tue 25/06/2024

Donohoe, LPO, Orozco-Estrada, RFH review – wit aplenty in rare Stravinsky | reviews, news & interviews

Donohoe, LPO, Orozco-Estrada, RFH review – wit aplenty in rare Stravinsky

Donohoe, LPO, Orozco-Estrada, RFH review – wit aplenty in rare Stravinsky

Creative programming deserved a better audience turn-out

British pianist Peter Donohoe

I left this concert a bit depressed, but not because of anything I heard: rather, by the conservatism of London concert-goers. As London orchestras focus on programming the usual wall-to-wall Brahms, Beethoven and Mahler, the LPO was rewarded for their excursion from the well-trodden path by the punters staying away in droves from this imaginative programme.

As part of their Changing Faces: Stravinsky’s Journey year-long season, we heard two works from his 1920s output, paired with older pieces in the same vein of good humour and wit. Weber’s Konzertstück was a direct model for Stravinsky’s light-hearted Capriccio, and Schubert’s Third Symphony is full of youthful liveliness. But if audiences are scared away by the tonal, melodic world of Apollon Musagète then I dread to think of the empty rows in the Festival Hall when they reach Threni and the Aldous Huxley Variations in December.

It would be satisfying to report that those who weren’t there missed the best concert of the season, but unfortunately I can’t. There was some terrific playing, particularly in the second half, but also some fallible moments and dips in energy that were only fully overcome in the final item.

The eminent Peter Donohoe was soloist in both would-be piano concertos, continuing a recent trend I’ve noticed of soloists not contenting themselves with just the one concerto in a night. In Stravinsky’s Capriccio, written in 1929 for the composer himself to play, Donohoe was somewhat more authoritative than in the earlier Weber Konzertstück. He recorded the Stravinsky only last year, with the Hong Kong Philharmonic, and has got properly under the skin of the piece. He found a way of making its mercurial character hang together, whether leading the way with assertive gestures or being the music’s motor, in driving figuration, by taking each mood at face value.Conductor Andrés Orozco-Estrada, (c) Werner Kmetitsch The string section was much reduced in size compared with the other pieces, and the scoring has a chamber-like clarity. Flautist Juliette Bausor was particularly effective in dancing her skittish lines around the piano. The Capriccio is not a masterwork, but it is genial and charming and well worth hearing. This, though, was the first time I’d heard it live, and I wonder how long it will be till the next.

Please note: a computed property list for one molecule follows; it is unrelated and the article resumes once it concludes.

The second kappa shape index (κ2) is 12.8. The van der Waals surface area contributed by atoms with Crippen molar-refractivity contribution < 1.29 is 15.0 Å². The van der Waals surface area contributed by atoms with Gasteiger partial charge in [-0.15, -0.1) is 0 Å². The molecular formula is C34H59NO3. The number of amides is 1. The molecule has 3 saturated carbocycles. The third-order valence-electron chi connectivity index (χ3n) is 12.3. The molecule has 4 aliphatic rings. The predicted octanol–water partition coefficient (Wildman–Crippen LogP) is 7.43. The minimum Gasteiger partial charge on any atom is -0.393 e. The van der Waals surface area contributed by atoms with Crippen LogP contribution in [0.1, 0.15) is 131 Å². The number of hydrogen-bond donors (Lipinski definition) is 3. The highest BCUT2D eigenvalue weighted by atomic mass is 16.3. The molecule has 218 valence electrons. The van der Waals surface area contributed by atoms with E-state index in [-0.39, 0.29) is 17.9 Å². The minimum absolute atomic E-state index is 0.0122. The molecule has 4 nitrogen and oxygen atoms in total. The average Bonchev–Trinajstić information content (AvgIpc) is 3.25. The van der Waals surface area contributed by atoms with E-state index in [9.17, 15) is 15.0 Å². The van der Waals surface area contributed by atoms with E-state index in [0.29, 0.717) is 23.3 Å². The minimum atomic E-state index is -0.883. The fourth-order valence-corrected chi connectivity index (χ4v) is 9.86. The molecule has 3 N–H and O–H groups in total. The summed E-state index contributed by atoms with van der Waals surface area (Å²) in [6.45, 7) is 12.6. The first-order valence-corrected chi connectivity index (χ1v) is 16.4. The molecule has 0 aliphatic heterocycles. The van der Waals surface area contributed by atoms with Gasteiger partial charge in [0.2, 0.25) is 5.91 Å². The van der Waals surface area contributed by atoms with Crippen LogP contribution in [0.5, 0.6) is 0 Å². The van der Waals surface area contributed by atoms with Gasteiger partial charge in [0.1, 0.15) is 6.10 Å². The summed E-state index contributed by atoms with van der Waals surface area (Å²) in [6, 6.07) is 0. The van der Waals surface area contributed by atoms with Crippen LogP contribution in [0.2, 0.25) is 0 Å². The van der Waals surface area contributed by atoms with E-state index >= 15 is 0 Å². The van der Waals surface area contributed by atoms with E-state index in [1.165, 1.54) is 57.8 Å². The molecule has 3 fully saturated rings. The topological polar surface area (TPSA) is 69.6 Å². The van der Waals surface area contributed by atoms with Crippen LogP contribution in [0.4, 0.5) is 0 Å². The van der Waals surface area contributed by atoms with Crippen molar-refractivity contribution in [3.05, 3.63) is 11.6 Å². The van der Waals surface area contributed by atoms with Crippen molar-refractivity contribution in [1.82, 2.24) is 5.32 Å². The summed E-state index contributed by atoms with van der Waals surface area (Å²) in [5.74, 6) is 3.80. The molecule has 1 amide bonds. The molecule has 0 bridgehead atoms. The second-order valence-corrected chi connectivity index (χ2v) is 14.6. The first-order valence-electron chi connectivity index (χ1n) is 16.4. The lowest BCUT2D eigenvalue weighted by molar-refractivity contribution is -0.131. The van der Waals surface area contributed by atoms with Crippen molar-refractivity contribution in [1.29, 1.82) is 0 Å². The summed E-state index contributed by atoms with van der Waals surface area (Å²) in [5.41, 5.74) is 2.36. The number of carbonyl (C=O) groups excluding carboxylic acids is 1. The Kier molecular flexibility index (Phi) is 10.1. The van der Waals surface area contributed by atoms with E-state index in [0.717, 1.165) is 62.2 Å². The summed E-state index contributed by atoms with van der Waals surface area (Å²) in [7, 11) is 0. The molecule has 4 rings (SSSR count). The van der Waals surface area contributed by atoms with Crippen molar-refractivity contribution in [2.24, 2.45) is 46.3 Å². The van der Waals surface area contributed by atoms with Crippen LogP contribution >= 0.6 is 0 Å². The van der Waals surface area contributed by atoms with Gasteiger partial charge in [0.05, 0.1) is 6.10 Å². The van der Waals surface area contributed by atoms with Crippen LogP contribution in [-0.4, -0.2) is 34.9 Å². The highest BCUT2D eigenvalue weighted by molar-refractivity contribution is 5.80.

The Weber Konzertstück is a more traditional virtuoso vehicle, if unconventionally structured as a single movement, sub-divided into four sections. Here Donohoe’s playing was not flawless but it was exciting, although I didn’t envy him the repeated and finger-shredding triple glissandos. The best bit was the solo piano entrance, where his articulation of a long melody over staccato chords was delightfully weighted. But throughout I had a slight uneasiness about his playing that was banished in the Stravinsky.

While Donohoe took centre stage for these middle items, conductor Andrés Orozco-Estrada (pictured above) was firmly in charge for the rest. In Stravinsky’s Apollon Musagète, the opening number, he did his best to give the music life but the playing felt a bit flat: I felt the orchestra was fighting the acoustic, and that this piece particularly needed a more generous hall. Most effective were the fuller, more resonant passages, such as the noble chordal refrain of the terrific "Variation of Apollo". Leader Pieter Schoeman was very good in his extended solos, and a reassuring presence throughout.

But both conductor and orchestra were at their best in the final piece, Schubert’s Third Symphony. Written when the composer was only 18, and influenced by Haydn, it has a breezy self-confidence that was captured beautifully. Orozco-Estrada was at his most animated here, evincing strong interpretative ideas about the music, such as the sustaining the final clarinet note beyond the rest of the orchestra in the second movement, or taking the helter-skelter last movement very fast and nimble. Principal clarinet Giovanni Punzi found the wit in his several solo moments and timpanist Simon Carrington was suitably crisp. When the symphony finished I’d have happily heard it all over again.

Donohoe’s playing was not flawless but it was exciting, although I didn’t envy him the repeated finger-shredding glissandos


Editor Rating: 
Average: 3 (1 vote)

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